When it comes to ancient symbols like the ancient Germanic symbols we are about to explore in this piece, it’s difficult to say for sure what they meant back then. Just as we ascribe a wide range of meanings to different symbols today depending on context and background, the same was the case with ancient Germanic symbols.
That being said, some symbols have taken on a more common interpretation across different societies, just as some symbols have been appropriated and tarnished by global political groups.
A good example would be the Swastika. Numerous religious groups and societies have used the Swastika to mean something positive for thousands of years. In the ancient Sanskrit language of India, the Swastika means well-being.
This symbol had such a positive effect that great companies like Coca-Cola, the Boys’ and Girls’ Scouts, and even the American military during World War I used the Swastika on their planes.
The Nazi party slowly appropriated the Swastika because 19th-century German scholars found some similarities between Sanskrit and the old Germanic language. They concluded that ancient Germans and Indians must have had a common ancestor.
Slowly, they imagined an ancient group of god-like warriors, a white race they referred to as “Aryans.” The German Nazi Party lurched onto this idea and misappropriated the once positive Swastika, turning it into the negative symbol it is today, the Nazi Swastika.
Unfortunately, for the most part, the Swastika symbol is now a Nazi symbol and, in no small part, a hate symbol that represents Nazi ideology and is closely associated with Adolf Hitler, Nazi Germany, and the German Nationalism or Nationalist movement that almost destroyed the world.
The human “Footprint” symbol was mostly found in rock carvings from the early bronze age. This is the art of the ancient German symbols closely associated with the “Cult of the Vanir.” This symbol is believed to have represented the presence of the gods and was closely associated with bringing good luck and fruitfulness to both the land and the people.
3. Valknot (Or Valknut)
Often regarded as the symbol of Odin, the Valknot (or Valknut) is also known as the “knot of the slain.” It symbolizes the coming together of the nine worlds that existed in old Norse mythology.
The Germanic people are largely from the Viking age and believed that being all-powerful, Odin could influence a mortal’s fate in battle by tampering with these knots.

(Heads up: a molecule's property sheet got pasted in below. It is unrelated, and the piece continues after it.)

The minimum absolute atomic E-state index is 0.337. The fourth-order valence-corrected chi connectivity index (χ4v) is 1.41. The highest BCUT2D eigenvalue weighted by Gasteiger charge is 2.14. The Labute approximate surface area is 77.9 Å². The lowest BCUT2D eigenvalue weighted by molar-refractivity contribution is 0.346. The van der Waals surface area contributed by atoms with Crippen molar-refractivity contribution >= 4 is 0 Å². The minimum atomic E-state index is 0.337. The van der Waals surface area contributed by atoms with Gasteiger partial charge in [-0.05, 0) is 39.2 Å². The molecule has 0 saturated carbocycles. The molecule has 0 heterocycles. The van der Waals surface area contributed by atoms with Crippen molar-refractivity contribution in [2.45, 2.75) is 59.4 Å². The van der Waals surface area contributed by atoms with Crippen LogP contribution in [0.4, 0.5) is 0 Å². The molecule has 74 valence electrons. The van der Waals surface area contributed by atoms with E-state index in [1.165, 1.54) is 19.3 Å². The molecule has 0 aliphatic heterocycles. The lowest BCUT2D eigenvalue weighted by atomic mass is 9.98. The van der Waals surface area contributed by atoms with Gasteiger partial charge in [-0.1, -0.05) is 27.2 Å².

Known as the “World Tree,” Yggdrasil is a powerful symbol that represents a wide variety of concepts depending on how the individual perceives it.
This included concepts such as destiny, prophecy, the natural order of things, and so on. Since Yggdrasil was the tree that held the nine worlds of the Norse cosmos, it was both a powerful religious and cultural symbol.
5. Thor’s Hammer (Mjolnir)
The ancient Germanic society was made up of warring German tribes. Much like the Vikings, these tribes believed in the gods and that they held sway over who lived and died in battle.
Thor, the god of thunder, was one of the most beloved deities. His hammer, Mjolnir, was perceived as a sacred symbol of protection since it was Thor’s weapon to protect humans, the gods, and goddesses from the giants.
This is an ancient symbol that was used to invoke protection. Even today, you can still find the Shieldknot and some of its variants used in some protected areas, such as archeological sites, to show that they are protected and are of ancient cultural importance.
There are many runes, each with varying meanings. Runes, in general, are ancient symbolic expressions used to try and interpret the cosmic mysteries of the known and unknown universe. Odin discovered runes during his shamanic initiation.
Rune magic has since developed and greatly evolved from what it was in ancient times. They are, however, still widely used in divination and are often inscribed on amulets. Runes are mostly associated with protection, healing, growth, victory, and love.
8. Sun Cross
Also known as the “Sun Wheel,” the Sun Cross is an ancient Germanic symbol that dates back to the Nordic Bronze Age of 1700–500 BC. The Sun Cross is one of many sun and fire runes that were used by ancient Germanic tribes to invoke or manifest the energy of the sun.
The fact that the Sun Cross is also referred to as the Sun Wheel means that it can be used as a symbol of Sól, the goddess of the sun. These ancient tribes believed that Sól would guide her chariot across the sky every morning, pulling the sun along with it.
9. Iron Cross
The iron cross is an ancient Teutonic symbol that can be traced back to the Crusades. This symbol has since become associated with exceptional courage in battle. It was introduced in 1813 and was awarded to soldiers who showed courage in the field of battle.
This is a variation of the Valknot symbol, which the ancient German tribes regarded as a symbol for Odin. The Odroerir is believed to represent the three cauldrons in which Odroerir, the sacred mead, is kept.
Odroerir means “frenzy stirrer.” This sacred mead was thought to be made from the blood of Kvasir, one of the greatest, wisest, and most ancient gods. In ancient Germanic culture, it was believed that anyone who drank this mead would receive a few magical gifts, such as:
- Great wisdom
- Divine inspiration
- Poetic eloquence
- Esoteric knowledge
This mead was holy to both the Vanir and the Asir. The Odoerir symbol, therefore, has great shamanic roots.
Some ancient German symbols go as far back as the Holy Roman Empire, World War I, World War II, and even further. They have been a constant presence in the lives of the Germanic tribes. Even though they are slowly fading away now, some are still represented in modern art and life.